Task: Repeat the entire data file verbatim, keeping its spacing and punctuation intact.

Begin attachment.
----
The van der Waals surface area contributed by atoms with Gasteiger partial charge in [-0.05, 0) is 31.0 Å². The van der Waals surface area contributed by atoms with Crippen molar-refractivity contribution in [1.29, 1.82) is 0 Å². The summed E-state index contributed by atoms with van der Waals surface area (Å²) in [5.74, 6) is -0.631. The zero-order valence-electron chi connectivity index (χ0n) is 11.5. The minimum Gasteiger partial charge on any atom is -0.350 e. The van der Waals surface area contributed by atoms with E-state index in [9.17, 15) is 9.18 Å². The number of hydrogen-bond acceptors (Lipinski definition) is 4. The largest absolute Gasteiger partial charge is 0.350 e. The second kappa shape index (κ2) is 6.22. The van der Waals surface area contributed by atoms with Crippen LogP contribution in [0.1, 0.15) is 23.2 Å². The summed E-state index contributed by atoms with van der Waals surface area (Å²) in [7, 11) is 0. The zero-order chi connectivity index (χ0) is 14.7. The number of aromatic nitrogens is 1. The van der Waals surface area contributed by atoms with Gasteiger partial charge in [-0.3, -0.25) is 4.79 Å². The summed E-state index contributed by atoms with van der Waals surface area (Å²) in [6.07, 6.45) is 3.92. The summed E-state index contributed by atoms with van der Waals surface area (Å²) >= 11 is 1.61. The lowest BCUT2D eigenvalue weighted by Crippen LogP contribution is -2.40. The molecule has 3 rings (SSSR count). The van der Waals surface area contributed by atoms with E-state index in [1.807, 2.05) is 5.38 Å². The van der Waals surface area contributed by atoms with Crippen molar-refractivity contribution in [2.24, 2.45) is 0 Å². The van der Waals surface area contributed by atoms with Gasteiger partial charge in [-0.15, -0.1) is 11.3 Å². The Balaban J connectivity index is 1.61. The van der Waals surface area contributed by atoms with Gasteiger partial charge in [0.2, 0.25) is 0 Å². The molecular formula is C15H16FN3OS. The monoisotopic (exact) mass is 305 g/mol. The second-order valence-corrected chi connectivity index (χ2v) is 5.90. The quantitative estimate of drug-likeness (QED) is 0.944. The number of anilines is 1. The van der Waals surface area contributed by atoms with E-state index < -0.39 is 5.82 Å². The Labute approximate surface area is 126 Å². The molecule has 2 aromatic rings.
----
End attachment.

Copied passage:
The van der Waals surface area contributed by atoms with Gasteiger partial charge in [-0.05, 0) is 31.0 Å². The van der Waals surface area contributed by atoms with Crippen molar-refractivity contribution in [1.29, 1.82) is 0 Å². The summed E-state index contributed by atoms with van der Waals surface area (Å²) in [5.74, 6) is -0.631. The zero-order valence-electron chi connectivity index (χ0n) is 11.5. The minimum Gasteiger partial charge on any atom is -0.350 e. The van der Waals surface area contributed by atoms with E-state index in [9.17, 15) is 9.18 Å². The number of hydrogen-bond acceptors (Lipinski definition) is 4. The largest absolute Gasteiger partial charge is 0.350 e. The second kappa shape index (κ2) is 6.22. The van der Waals surface area contributed by atoms with Crippen LogP contribution in [0.1, 0.15) is 23.2 Å². The summed E-state index contributed by atoms with van der Waals surface area (Å²) in [7, 11) is 0. The zero-order chi connectivity index (χ0) is 14.7. The number of aromatic nitrogens is 1. The van der Waals surface area contributed by atoms with Gasteiger partial charge in [-0.3, -0.25) is 4.79 Å². The summed E-state index contributed by atoms with van der Waals surface area (Å²) in [6.07, 6.45) is 3.92. The summed E-state index contributed by atoms with van der Waals surface area (Å²) >= 11 is 1.61. The lowest BCUT2D eigenvalue weighted by Crippen LogP contribution is -2.40. The molecule has 3 rings (SSSR count). The van der Waals surface area contributed by atoms with E-state index in [1.807, 2.05) is 5.38 Å². The van der Waals surface area contributed by atoms with Crippen molar-refractivity contribution in [2.24, 2.45) is 0 Å². The van der Waals surface area contributed by atoms with Gasteiger partial charge in [-0.15, -0.1) is 11.3 Å². The Balaban J connectivity index is 1.61. The van der Waals surface area contributed by atoms with Gasteiger partial charge in [0.2, 0.25) is 0 Å². The molecular formula is C15H16FN3OS. The monoisotopic (exact) mass is 305 g/mol. The second-order valence-corrected chi connectivity index (χ2v) is 5.90. The quantitative estimate of drug-likeness (QED) is 0.944. The number of anilines is 1. The van der Waals surface area contributed by atoms with E-state index < -0.39 is 5.82 Å². The Labute approximate surface area is 126 Å². The molecule has 2 aromatic rings.